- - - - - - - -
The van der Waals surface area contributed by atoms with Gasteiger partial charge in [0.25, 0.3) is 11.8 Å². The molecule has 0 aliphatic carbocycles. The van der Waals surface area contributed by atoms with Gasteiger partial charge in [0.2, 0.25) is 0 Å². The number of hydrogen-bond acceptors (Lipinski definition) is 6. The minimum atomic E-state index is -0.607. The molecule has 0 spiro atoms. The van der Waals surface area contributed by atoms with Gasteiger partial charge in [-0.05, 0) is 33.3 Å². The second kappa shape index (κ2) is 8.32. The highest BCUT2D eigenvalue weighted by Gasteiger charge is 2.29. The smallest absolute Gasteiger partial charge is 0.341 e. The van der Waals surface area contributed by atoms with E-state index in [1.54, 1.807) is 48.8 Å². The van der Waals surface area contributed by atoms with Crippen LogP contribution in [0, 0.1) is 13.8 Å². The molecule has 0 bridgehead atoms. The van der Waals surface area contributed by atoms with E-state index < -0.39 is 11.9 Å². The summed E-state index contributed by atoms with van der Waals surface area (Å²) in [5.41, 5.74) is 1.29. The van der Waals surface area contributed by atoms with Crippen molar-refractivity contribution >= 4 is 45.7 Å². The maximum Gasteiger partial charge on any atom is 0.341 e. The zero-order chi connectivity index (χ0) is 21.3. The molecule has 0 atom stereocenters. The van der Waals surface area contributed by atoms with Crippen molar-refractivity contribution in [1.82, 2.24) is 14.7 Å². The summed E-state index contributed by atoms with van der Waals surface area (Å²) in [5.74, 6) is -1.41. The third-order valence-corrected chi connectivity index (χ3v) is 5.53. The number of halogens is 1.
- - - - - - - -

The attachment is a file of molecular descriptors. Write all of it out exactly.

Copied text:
The van der Waals surface area contributed by atoms with Gasteiger partial charge in [0.25, 0.3) is 11.8 Å². The molecule has 0 aliphatic carbocycles. The van der Waals surface area contributed by atoms with Gasteiger partial charge in [0.2, 0.25) is 0 Å². The number of hydrogen-bond acceptors (Lipinski definition) is 6. The minimum atomic E-state index is -0.607. The molecule has 0 spiro atoms. The van der Waals surface area contributed by atoms with Gasteiger partial charge in [-0.05, 0) is 33.3 Å². The second kappa shape index (κ2) is 8.32. The highest BCUT2D eigenvalue weighted by Gasteiger charge is 2.29. The smallest absolute Gasteiger partial charge is 0.341 e. The van der Waals surface area contributed by atoms with E-state index in [1.54, 1.807) is 48.8 Å². The van der Waals surface area contributed by atoms with Crippen LogP contribution in [0, 0.1) is 13.8 Å². The molecule has 0 bridgehead atoms. The van der Waals surface area contributed by atoms with E-state index < -0.39 is 11.9 Å². The summed E-state index contributed by atoms with van der Waals surface area (Å²) in [5.41, 5.74) is 1.29. The van der Waals surface area contributed by atoms with Crippen molar-refractivity contribution >= 4 is 45.7 Å². The maximum Gasteiger partial charge on any atom is 0.341 e. The zero-order chi connectivity index (χ0) is 21.3. The molecule has 0 atom stereocenters. The van der Waals surface area contributed by atoms with Crippen molar-refractivity contribution in [1.82, 2.24) is 14.7 Å². The summed E-state index contributed by atoms with van der Waals surface area (Å²) in [5.74, 6) is -1.41. The third-order valence-corrected chi connectivity index (χ3v) is 5.53. The number of halogens is 1.